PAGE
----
Lloyd's ultimatum

The Lloyd's of London insurance market is set to give squabbling brokers, agents and auditors a two week ultimatum to contribute up to pounds 500m more to a pounds 2.8bn compensation package to settle a rack of lawsuits with loss-making names.

The troubled market cleared a major hurdle to survival on Friday with provisional authorisation from the Department of Trade and Industry for its Equitas rescue plan.

Market sources say the deadline is now needed in order to complete computer processing for final liability statements to 34,000 names, which are due out by the end of May.

This weekend names, thousands of whom have been effectively bankrupted by pounds 8bn of losses from 1987-92, welcomed the DTI's move. But they warned Lloyd's would still have to come up with more than pounds 500m extra in compensation if action group members are to vote in Equitass' favour.

"Large groups of names are indicationg that the present settlement package is unacceptable. The worst hit names will have no hesitation in turning it down since they are better off continue litigating," said leading names representative Christopher Stockwell.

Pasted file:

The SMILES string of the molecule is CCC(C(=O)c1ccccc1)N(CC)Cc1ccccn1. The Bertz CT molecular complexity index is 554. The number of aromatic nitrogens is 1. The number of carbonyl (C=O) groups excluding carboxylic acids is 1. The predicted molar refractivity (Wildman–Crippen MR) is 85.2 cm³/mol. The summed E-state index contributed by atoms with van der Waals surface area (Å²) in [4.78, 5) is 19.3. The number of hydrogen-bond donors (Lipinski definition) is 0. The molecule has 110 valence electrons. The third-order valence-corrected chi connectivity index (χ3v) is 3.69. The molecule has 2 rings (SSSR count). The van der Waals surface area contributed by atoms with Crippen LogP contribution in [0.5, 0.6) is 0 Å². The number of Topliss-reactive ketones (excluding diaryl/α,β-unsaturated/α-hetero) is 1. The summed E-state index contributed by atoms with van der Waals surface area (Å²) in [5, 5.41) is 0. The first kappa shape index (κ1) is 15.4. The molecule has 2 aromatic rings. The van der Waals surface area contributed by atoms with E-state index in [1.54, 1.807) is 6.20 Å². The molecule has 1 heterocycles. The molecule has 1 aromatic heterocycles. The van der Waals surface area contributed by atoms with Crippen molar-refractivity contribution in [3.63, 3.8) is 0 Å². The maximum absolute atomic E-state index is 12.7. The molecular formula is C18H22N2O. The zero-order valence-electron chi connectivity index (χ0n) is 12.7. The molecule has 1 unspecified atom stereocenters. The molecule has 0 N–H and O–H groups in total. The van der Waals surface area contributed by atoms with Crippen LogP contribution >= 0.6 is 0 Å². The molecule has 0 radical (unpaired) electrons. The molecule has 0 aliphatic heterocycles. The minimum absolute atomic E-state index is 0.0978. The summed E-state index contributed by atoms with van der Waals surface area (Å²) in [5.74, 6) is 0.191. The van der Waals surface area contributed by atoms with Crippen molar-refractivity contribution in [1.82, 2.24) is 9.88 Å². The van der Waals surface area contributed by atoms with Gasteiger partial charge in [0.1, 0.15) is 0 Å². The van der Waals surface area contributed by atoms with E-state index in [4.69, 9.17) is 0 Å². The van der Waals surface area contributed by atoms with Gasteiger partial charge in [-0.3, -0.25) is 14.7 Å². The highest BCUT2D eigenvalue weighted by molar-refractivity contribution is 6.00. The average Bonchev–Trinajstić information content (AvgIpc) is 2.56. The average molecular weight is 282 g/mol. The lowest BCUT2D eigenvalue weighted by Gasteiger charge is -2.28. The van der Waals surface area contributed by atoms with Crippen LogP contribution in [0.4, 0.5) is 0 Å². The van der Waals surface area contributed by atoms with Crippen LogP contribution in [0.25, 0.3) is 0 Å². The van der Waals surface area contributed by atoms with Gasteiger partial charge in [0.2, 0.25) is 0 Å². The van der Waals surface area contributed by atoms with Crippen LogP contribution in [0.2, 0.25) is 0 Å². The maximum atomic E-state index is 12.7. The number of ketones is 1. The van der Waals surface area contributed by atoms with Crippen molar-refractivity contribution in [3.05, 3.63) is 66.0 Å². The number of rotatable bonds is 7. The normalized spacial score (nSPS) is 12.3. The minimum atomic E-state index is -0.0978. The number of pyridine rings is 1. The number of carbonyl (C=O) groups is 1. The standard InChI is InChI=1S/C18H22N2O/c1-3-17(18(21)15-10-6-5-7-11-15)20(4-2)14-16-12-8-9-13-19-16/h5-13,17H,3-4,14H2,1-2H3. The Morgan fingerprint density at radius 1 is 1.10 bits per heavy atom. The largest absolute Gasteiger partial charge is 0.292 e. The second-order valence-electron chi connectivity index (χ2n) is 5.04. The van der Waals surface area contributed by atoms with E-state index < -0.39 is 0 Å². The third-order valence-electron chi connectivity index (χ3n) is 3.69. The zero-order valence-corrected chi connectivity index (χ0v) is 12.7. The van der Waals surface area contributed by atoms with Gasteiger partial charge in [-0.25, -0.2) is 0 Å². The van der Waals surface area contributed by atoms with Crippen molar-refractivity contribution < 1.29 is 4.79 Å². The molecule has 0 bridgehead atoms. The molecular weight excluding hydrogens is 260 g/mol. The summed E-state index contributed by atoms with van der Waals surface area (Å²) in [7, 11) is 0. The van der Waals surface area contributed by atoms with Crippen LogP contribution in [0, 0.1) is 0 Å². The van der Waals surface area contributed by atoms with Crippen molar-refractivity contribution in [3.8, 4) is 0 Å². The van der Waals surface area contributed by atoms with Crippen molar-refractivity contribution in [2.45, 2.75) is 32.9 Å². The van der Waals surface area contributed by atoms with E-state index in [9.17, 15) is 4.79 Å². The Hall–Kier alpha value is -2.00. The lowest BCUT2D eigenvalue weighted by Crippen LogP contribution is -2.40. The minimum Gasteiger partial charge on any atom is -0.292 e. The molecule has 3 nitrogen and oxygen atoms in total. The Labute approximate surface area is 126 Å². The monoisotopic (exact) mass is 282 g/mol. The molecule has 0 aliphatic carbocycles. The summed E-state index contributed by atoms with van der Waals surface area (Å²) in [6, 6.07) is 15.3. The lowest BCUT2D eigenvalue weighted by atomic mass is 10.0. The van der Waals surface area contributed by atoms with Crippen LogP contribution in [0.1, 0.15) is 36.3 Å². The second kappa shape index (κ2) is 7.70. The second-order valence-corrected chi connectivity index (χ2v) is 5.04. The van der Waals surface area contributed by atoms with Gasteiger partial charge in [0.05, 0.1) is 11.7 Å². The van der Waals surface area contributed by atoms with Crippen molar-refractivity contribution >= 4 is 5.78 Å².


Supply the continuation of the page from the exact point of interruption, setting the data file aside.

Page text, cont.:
Mr Stockwell chairs the Lloyd's Names Associations' Working Party, an umbrella organisation for groups who have won a series of actions over negligence by Lloyd's agents and auditors.

The body sent out nearly 6,000 questionnaires canvassing opinion after Lloyd's sent out indicative statement of final bills for Equitas earlier this month. Around 50 per cent had replied and were nearly two to one against accepting the settlement as it stands, Mr Stockwell said.

Lloyd's is currently trying to secure a pounds 100m contribution from brokers, another pounds 200m from agents and pounds 200m from auditors to increase the compensation package.

Nicholas Verey of Lloyd's advisers Lazards is handling talks with the auditors, while Lloyd's chairman David Rowlands and chief executive Ron Sandler are liaising with agents and the London Insurance Brokers Committee.

"Everybody's playing poker, but the settlement can only increase. We know we can get pounds 2.8bn," a Lloyd's spokesman said. "But talk of up to pounds 4.5bn is not only unrealistic, it's stupid."

Mr Stockwell is currently proposing a 2 per cent levy on the future market to raise over pounds 4bn over 15 years, pounds 1bn of which could be released immediately to names.

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